With the rise in the number of COVID-19 cases, there is also a global rise in the number of workers from the OECD countries who work from home to reduce the spread of the virus through social distancing.
Remote work can sound attractive, with not having to go to the office, saving time and money commuting to work, and the potential of work from the comfort of your bed. However, working from home can be more stressful than one might expect.
Possible Risks of Working from Home
Lack of Communication and Loneliness
Despite virtual meetings, people are likely to engage in less communication when working from home, and experience loneliness. It could be that some people are not familiar with digital communication, or that some people just prefer in-person interaction. Casual talks, or the so-called “water cooler conversations,” are also harder to replicate virtually.
Heavier Workload and Burnout
Maintaining a good work-life balance can be hard, especially when working from home. Contrary to popular belief that remote work would produce higher job satisfaction, research shows that it may lead to higher levels of stress and burnout from work. Many people express that working from home leads to interruptions from family members and having to take care of both work and home duties simultaneously.
The blurred line between workplace and household work can cause people to be unable to stop working appropriately, even when working hours are over, which leads to burnout.
It is also easy to get distracted when you work from home because you are either too comfortable or get interrupted with other work going around in the house. There is less supervision or support from colleagues when working from home, which can lead to procrastination.
Although there are downsides to working from home, there are ways to make remote work a better experience.
Ways to Combat the Risks
The act of leaving one’s home and spending time out of our home, even at the workplace, can lead to many unplanned interactions in the outside world. When we work at home, the number of such interactions will likely decline greatly. Due to this, it is important to be more intentional and purposeful with our social contact.
We may need to be more proactive than we are used to, or put ourselves out there and be more vulnerable than we are comfortable being (such as asking a friend to chat online or meet up outside). Intention contact can be a great opportunity for you to reflect on meaningful relationships in your life and to take more time than normal to reach out and say hello.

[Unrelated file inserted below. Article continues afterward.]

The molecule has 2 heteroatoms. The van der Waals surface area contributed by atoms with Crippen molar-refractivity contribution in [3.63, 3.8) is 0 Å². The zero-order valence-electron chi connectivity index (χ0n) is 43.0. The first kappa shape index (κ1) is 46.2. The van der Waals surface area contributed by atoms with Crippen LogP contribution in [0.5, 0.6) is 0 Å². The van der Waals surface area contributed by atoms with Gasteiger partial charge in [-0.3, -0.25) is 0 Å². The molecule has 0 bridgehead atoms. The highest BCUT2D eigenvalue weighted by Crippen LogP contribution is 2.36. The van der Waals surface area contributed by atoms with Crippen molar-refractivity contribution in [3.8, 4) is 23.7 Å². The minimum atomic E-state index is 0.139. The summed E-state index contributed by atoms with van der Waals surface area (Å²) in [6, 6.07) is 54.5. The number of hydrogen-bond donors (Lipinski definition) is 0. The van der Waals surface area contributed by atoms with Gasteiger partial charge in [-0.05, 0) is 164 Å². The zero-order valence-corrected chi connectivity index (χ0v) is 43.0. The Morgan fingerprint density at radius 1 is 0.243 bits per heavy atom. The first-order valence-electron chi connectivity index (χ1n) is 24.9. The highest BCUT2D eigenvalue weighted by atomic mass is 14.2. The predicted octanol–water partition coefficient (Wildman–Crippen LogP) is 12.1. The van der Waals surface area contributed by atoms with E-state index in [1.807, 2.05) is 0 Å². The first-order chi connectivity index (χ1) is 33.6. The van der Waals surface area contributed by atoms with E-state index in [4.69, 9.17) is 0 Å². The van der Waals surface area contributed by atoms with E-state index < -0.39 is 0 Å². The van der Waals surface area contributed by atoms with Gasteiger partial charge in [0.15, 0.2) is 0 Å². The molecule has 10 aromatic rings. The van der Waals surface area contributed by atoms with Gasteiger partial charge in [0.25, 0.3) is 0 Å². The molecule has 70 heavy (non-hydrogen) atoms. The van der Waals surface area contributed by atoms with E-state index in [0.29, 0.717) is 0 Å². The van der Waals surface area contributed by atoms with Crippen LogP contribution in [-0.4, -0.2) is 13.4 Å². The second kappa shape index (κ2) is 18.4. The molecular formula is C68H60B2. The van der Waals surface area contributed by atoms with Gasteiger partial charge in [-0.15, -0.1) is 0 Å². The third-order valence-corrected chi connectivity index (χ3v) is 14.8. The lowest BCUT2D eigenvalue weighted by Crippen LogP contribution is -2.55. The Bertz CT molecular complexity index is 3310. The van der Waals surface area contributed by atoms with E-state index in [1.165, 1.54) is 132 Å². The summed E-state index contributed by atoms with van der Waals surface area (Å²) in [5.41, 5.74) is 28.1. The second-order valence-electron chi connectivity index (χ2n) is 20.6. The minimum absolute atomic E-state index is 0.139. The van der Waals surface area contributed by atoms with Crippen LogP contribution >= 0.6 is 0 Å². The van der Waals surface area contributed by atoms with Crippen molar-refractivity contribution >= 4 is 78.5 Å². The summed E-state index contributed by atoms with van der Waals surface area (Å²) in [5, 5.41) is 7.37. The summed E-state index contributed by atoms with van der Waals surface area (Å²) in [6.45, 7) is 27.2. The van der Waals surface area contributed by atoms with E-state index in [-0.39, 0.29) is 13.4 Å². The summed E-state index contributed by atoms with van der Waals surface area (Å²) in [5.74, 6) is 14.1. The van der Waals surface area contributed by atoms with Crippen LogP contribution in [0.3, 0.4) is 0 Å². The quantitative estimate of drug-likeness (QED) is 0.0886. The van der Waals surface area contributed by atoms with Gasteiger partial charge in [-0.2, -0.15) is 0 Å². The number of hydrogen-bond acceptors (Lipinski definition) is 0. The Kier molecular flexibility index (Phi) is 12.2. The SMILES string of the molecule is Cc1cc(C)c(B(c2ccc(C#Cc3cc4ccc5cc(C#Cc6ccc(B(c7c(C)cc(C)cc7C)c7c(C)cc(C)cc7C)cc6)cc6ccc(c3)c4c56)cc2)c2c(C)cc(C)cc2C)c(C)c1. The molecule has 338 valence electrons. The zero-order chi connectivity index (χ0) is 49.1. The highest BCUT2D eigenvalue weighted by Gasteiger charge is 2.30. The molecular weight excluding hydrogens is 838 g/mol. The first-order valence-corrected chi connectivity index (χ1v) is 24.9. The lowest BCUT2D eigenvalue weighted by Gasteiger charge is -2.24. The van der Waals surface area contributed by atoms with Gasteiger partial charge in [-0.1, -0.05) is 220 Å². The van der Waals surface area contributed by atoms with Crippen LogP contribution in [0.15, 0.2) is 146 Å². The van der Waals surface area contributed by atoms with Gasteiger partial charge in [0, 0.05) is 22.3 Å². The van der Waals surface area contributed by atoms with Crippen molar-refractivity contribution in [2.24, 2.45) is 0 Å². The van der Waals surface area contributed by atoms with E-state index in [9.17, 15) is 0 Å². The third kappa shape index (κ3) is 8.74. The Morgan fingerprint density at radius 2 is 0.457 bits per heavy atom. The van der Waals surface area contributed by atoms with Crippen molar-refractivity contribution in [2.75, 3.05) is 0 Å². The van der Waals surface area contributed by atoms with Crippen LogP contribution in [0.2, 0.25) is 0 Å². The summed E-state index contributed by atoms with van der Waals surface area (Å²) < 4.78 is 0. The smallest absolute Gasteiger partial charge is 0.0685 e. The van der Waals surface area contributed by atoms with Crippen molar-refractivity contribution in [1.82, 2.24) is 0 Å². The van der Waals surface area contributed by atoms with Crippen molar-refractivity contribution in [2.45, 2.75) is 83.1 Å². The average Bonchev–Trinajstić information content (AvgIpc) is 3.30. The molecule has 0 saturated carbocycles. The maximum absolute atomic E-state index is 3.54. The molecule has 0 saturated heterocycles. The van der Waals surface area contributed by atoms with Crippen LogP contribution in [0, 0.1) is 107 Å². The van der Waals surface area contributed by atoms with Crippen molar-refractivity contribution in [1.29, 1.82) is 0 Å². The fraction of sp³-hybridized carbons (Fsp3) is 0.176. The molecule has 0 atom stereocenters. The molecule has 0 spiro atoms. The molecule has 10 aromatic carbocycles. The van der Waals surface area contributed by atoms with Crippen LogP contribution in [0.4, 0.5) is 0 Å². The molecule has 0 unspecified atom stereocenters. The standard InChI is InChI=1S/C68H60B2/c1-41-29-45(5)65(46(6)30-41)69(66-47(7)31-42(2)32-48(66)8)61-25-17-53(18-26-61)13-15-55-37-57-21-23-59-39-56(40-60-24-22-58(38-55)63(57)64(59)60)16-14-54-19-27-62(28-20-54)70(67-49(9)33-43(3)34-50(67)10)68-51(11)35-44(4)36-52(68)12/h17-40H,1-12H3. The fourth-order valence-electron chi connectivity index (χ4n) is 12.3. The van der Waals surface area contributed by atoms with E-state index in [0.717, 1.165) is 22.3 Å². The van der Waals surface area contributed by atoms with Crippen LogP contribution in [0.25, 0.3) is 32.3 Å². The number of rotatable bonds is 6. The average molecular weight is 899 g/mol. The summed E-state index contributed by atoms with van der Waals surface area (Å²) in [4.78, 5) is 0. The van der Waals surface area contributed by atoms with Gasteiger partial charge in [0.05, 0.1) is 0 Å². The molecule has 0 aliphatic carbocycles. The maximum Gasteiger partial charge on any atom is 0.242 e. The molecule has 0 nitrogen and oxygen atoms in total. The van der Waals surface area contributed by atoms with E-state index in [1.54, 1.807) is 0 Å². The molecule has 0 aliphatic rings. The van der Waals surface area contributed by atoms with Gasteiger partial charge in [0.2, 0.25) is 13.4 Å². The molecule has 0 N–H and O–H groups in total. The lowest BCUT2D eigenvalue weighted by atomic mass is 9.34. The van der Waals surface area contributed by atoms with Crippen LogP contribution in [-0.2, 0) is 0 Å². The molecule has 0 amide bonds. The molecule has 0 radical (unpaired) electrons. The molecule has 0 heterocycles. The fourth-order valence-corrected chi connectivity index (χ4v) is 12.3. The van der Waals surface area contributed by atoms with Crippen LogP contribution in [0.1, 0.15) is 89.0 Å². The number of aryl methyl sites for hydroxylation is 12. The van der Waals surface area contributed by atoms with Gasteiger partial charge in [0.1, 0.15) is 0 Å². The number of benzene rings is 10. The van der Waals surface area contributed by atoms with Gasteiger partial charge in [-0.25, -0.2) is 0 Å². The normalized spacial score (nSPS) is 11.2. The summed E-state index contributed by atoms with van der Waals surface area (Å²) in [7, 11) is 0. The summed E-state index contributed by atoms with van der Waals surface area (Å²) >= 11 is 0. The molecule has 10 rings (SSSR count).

Work design is used as the range of motivational, knowledge, social, and physical work characteristics that predicts desirable outcomes from the employee, such as better performance and job satisfaction. If remote work is designed to provide psychosocial support to employees by having them engaged even in casual conversations in a virtual setting, loneliness can be reduced.
Through increased communication, employees can help each other with tasks so that they do not overwork and burnout. Research also shows that employees who received supportive work design were more likely to be committed to their organization, return the favor they received with hard work, procrastinate less, and have higher job satisfaction.
Having self-discipline is an important factor for success in remote working environments where there is less direct supervision and accountability. Even if the work design of a company is very supportive, if the employee does not have self-discipline to utilize the resources for support, the feeling of loneliness, being overworked and burnt out, and procrastinating can still linger.
Mental contrasting with implementation intentions is a strategy that can be utilized to improve self-discipline. This strategy is done by contrasting your dreams about a desired future with reflections about obstacles that prevent the realization of such desired future. When the desired future is framed and contrasted with the present reality, self-discipline can be increased by identifying the obstacles of reality and acknowledging that commitment and actions need to be taken to realize the desired future.
If you are an employer or an employee who is in a remote working environment, checking whether your company has a system of providing psychological support to those working from home will be helpful for workplace productivity.
Below is a list of suggested actions for psychological support that the workplace can provide to employees during the pandemic from the International Labour Organization (ILO)
- Integrating psychological support into the workplace.
- Having a buddy system to monitor stress and burnout.
- Paying attention to workers with pre-existing psychological conditions.
- Having stress reduction/self-calming techniques, such as using meditation apps.
- Guide employees to psychosocial support services and counseling programmes.
- Maintaining confidentiality about the services provided to individual workers.
Do you feel tired and stressed from working remotely due to social distancing caused by COVID-19? If you would like to know more about the ways to overcome the COVID-19’s impact on psychological well-being, please check out our blog post on the 3 Ways to Overcome the COVID Blues for more information.